Define conditions

From the pool of available attributes, you select an attribute and also an operator and a value. This serves as the trigger of the action. For example, you could specify that an action triggers when:

Sender ID
(attribute)

equals
(operator)

Community A
(value)

You also can set up an action that compares the value of one attribute to the value of another attribute.

For example, you can reject inbound messages when the sender ID parsed from the payload is not the same as the sender ID in the message protocol envelope. To do this, you could create an attribute named ParsedSenderId whose value is parsed from XML documents. Then you would set up an action to reject messages that meet the following two conditions. Note, the Is Receipt condition is required to make sure the action applies only to inbound messages, but not outbound receipts.

1.

ParsedSenderId
(attribute)

not equal
(operator)

Sender routing ID
(attribute)

2.

AND
Is Receipt = false

 

 

You can set up multiple conditions, all of which must be met for an action to trigger.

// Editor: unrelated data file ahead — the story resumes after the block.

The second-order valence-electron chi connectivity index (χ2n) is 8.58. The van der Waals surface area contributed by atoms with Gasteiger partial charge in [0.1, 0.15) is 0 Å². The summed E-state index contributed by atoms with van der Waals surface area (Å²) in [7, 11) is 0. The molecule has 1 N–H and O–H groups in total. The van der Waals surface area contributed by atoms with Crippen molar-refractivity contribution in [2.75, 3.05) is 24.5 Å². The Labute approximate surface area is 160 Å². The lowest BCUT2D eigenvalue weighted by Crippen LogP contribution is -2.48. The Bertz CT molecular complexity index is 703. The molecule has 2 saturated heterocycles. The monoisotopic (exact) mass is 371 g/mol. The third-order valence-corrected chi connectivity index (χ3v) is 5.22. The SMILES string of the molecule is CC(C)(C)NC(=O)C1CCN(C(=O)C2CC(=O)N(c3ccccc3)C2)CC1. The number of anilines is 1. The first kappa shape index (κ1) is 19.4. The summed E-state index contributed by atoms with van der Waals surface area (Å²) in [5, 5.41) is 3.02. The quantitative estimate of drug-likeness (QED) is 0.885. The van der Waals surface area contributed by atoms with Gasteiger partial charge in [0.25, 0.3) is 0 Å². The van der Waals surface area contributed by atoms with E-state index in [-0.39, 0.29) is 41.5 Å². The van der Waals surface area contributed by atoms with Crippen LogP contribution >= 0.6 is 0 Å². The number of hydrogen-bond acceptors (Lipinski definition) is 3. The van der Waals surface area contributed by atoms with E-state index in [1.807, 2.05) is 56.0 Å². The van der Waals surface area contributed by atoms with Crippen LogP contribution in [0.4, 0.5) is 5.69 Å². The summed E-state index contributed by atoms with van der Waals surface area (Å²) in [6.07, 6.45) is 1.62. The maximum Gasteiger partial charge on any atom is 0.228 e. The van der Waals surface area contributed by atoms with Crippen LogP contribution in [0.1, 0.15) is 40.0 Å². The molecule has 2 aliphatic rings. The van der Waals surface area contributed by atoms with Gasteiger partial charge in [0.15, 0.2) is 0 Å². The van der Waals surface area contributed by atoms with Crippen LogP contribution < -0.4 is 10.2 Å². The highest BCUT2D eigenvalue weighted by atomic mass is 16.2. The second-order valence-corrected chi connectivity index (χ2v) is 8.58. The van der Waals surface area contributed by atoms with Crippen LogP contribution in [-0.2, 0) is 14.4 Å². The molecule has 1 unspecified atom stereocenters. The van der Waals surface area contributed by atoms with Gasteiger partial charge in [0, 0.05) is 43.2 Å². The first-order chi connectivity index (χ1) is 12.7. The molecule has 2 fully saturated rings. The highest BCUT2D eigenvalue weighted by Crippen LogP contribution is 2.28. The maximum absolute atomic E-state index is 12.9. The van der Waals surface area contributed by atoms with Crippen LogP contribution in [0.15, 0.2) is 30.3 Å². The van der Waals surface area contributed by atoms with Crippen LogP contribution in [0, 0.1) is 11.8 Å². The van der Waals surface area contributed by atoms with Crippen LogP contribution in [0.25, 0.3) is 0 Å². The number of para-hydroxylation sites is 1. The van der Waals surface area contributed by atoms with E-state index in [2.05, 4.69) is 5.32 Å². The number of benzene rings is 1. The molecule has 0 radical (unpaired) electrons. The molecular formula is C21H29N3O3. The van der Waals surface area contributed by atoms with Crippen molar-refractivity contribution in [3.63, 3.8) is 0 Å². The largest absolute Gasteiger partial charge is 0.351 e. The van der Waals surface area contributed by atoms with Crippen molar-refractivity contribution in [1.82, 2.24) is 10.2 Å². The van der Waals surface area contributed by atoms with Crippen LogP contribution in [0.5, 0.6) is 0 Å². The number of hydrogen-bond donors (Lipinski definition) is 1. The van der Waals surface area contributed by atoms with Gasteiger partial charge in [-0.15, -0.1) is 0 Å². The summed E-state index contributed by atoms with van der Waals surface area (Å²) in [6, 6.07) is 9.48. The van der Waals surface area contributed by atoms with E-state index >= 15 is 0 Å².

Operators

The following list defines the operators. Not all of these are available for all attributes.

  • Exists – The operator tests whether an attribute has any value at all.
  • Doesn't exist – The operator tests whether an attribute has no value at all.
  • Equals – The operator tests whether an attribute has a *specific* value. (Meaning that it both exists and has that specific value.)
  • Not Equal – The operator tests whether an attribute does not match a specific value, meaning that it exists but not with that specific value.
  • Starts with – The operator tests whether an attribute begins with the specified value. This can be used in wildcard searches. For example, match any string beginning with foo.
  • Ends with – The operator tests whether an attribute ends with the specified value. This can be used in wildcard searches. For example, find any string ending with foo.
  • Contains – The operator tests whether an attribute contains the specified value. This can be used in wildcard searches. For example, match any string containing foo.
Note   The operators starts with, ends with and contains are available only with these attributes: Consumption file name and Production file name.

In addition to equals and not equal, there are the following related operators whose purpose is self explanatory: greater than, less than, greater than or equal and less than or equal.

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